With the release of Roll-up fields in Dynamics 2015 we can now compare the two platforms with respect to code-free aggregation. What is a roll-up? Simply put, it is a field that calculates values from related records. Examples include the total expected revenue from open opportunities on an account and the number of outstanding cases for a customer service agent.

Aggregate Functions

The following functions are potentially available depending on the field type. Some fields understandably are not applicable for use in aggregate calculations. Please consult the related documentation in Dynamics and Salesforce for specifics not covered in this post.

  • SUM
  • MIN
  • MAX

Create a Roll-up Field

The use case for this example is “Display the total expected revenue from all open opportunities with a probability of greater than or equal to 70%.” Before we begin it is critical to understand the relationships that are required. Obviously, the field containing the aggregated value lives on the “master” or parent record. In this case we are using Account for the parent. The account has a number of associated opportunities, and each of these records is tied back to the parent account.

Dynamics has a single 1:N relationship that satisfies this requirement: a lookup relationship. Salesforce complicates the matter by having both a lookup and a master-detail relationship. Only the latter can be used for this purpose. Consult the Salesforce Developer’s Guide or this post for more information.

This is one occasion where the two platforms are almost identical. The primary distinction is the lack of a specific roll-up data type in Dynamics. It makes sense that the result of an aggregate function can only be of a few select types, namely numeric (SUM, COUNT, MIN, MAX) and date/time (MIN, MAX). Therefore, selecting the data type will filter the field type. Possible field types include Simple, Calculated and Rollup. In the case of Salesforce select the Roll-Up Summary data type. From this point forward, except for a different order for assigning filters and aggregations, you are a few keystrokes away from completion with either platform.

Out of the Box Relationships

In this example the Source Entity (Dynamics) and Master Object (Salesforce) are predefined based upon the object on which the field is placed. Where it becomes interesting is the out-of-the-box relationships. Recall that Salesforce roll-up summary fields must be based upon master-detail relationships. This example uses a new organization and for accounts there is only one predefined master-detail relationship: opportunities. Contrast this with Dynamics where every standard lookup relationship is available, including activities, quotes, opportunities, orders, letters, leads and more.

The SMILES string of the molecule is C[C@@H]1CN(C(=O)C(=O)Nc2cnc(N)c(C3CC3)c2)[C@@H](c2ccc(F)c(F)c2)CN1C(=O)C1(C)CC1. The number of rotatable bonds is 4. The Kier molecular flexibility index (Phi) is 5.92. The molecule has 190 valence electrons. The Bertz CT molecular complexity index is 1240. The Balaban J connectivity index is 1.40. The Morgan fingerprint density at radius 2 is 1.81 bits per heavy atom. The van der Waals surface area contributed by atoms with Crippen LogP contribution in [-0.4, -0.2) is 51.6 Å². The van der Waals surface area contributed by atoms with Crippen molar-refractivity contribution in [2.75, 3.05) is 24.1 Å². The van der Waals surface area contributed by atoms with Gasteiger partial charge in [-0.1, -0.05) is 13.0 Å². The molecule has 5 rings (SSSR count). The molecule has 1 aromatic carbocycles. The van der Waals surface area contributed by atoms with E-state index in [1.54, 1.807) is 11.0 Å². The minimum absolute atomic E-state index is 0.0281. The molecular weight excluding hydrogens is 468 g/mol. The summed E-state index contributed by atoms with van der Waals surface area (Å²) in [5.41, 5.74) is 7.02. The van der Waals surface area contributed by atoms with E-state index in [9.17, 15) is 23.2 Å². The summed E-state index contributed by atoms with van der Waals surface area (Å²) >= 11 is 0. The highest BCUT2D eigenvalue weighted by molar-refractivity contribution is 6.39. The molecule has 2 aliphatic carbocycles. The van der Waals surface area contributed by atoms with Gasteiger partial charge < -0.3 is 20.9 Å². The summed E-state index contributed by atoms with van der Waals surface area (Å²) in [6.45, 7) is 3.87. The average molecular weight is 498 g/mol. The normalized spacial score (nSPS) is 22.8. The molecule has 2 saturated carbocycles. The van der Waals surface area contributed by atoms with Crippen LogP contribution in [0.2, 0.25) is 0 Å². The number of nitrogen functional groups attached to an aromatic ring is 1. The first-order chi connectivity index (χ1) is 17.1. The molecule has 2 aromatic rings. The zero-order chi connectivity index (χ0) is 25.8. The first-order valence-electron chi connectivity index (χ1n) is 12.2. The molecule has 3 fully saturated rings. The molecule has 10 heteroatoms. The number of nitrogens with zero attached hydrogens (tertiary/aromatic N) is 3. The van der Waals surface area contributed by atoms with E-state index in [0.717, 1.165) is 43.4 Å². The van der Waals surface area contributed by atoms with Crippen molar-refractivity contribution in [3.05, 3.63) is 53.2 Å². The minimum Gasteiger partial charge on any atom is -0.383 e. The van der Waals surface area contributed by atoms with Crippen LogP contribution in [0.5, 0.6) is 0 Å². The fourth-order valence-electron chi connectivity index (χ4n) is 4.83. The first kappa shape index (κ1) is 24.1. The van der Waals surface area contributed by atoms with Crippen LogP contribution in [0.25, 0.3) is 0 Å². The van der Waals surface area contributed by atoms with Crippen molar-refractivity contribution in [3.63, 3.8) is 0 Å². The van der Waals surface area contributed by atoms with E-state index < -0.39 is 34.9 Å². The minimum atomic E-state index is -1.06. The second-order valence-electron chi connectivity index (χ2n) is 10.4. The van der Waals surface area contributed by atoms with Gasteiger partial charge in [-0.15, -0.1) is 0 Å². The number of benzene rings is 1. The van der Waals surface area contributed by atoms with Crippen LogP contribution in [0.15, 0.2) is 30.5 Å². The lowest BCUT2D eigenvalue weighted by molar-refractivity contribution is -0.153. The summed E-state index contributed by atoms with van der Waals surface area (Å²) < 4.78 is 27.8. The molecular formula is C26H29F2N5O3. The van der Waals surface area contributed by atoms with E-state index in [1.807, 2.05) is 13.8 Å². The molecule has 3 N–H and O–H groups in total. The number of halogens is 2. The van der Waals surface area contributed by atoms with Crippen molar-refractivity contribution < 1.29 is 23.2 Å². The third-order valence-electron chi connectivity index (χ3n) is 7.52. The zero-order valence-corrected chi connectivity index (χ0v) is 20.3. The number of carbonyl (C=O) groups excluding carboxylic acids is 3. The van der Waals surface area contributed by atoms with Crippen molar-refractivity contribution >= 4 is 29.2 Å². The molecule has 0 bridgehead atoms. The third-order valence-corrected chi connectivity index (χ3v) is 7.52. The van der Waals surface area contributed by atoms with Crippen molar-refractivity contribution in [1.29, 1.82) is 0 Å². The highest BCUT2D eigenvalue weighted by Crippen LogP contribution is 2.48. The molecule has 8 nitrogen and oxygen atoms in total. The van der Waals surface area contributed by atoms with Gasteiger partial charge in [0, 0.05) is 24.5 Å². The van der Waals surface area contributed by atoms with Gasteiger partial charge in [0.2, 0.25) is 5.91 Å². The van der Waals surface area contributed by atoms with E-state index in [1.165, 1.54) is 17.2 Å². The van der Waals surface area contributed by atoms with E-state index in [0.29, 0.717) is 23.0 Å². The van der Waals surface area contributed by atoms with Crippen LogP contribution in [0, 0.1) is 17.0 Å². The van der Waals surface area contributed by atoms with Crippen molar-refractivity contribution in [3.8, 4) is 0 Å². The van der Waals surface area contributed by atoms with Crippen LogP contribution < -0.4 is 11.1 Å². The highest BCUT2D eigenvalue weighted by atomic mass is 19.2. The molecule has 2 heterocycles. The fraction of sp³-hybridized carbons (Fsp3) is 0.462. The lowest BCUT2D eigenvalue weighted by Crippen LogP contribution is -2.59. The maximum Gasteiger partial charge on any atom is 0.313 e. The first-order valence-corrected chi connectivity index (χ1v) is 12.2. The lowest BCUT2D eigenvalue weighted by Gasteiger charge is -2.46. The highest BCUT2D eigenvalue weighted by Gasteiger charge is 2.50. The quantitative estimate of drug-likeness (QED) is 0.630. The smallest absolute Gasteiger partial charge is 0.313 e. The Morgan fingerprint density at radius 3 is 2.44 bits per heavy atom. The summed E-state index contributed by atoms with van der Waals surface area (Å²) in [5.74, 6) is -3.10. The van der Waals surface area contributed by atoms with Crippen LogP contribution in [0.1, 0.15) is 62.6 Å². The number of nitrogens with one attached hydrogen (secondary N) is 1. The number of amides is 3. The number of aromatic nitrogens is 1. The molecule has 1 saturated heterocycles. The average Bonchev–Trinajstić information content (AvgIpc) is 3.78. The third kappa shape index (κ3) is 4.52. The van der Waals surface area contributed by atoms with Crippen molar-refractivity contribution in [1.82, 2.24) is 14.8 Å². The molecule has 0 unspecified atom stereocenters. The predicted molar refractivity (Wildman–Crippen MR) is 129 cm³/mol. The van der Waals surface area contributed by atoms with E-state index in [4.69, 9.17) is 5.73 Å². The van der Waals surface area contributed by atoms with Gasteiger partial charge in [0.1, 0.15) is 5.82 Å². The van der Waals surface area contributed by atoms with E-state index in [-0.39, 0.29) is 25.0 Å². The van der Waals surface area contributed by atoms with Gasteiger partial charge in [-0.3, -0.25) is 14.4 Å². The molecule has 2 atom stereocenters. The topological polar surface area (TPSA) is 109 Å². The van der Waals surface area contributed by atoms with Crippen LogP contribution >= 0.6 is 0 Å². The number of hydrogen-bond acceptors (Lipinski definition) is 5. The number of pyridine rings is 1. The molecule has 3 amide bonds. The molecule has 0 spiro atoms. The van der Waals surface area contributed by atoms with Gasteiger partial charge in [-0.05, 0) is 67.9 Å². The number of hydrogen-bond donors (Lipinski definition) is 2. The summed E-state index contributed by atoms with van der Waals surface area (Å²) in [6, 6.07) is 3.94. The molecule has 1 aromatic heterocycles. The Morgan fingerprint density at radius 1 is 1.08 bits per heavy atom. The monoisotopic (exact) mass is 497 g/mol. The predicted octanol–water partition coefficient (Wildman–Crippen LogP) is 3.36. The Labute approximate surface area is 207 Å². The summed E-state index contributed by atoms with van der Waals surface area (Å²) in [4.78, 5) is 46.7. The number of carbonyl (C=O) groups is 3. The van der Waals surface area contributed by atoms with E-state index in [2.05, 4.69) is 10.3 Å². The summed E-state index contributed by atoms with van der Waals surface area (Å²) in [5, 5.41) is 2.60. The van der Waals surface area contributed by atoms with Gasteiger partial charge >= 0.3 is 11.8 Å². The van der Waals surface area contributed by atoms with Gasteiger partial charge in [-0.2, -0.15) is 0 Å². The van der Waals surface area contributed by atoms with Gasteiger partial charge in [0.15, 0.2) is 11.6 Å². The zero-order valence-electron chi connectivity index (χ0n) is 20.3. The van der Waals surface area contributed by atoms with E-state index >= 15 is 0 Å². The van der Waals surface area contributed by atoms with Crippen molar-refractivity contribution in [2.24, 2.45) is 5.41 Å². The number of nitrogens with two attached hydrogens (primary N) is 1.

Refresh Frequency

Perhaps the greatest distinction between the functionality of the two platforms is the refresh frequency. There is a lag time (12 hours for Dynamics and 30 minutes for Salesforce) between creating the field and updating all records impacted by the addition of the field. From that point Dynamics runs a recurring system job that updates the roll-ups hourly. This means that the field value may be incorrect for up to an hour. In many circumstances this may not be significant. Regardless, it clearly is a topic that should be covered in training.

If this lack of immediate synchronization becomes an issue, the user can hover over the calculator icon (see the previous figure) and note the last time the roll-up field was updated. If it is out of sync a manual refresh can be executed by clicking the refresh icon. As indicated by the arrow the user should see an immediate update.

In contrast, Salesforce refreshes the roll-up summary field each time it is displayed.

Due to the extensible nature of Dynamics there already is an open source CodePlex project available that provides on-demand updates via a custom workflow activity.

Other Differences and Limitations

There are many nuances in both platforms that are beyond the scope of this post. One notable difference is the ability (or inability) to use a roll-up to trigger workflow rules. Salesforce supports this, Dynamics does not. Suppose an escalation email must be sent if an account exceeds a set number of unresolved cases. A Salesforce administrator can accomplish this with a simple workflow rule whereas code is required in the Dynamics implementation.

Security is an issue with both platforms. A user may only have access to some and not all of the records that are used to calculate the roll-up value. Since the calculations are performed under the security of a system account this user may see figures she should not have access to. For example, a user might be able to “reverse engineer” the result based on other fields in order to ascertain information he is not entitled to know. Therefore, consider using field level security to hide the roll-up field where applicable.

Creating roll-up fields is simple in both platforms but their execution, impact and relations to other fields and calculations are quite complex. Please take the time to read the Salesforce documentation referenced in earlier links. As far as Dynamics is concerned, Jukka Niiranen has an excellent post on the “gotchas” found with roll-ups.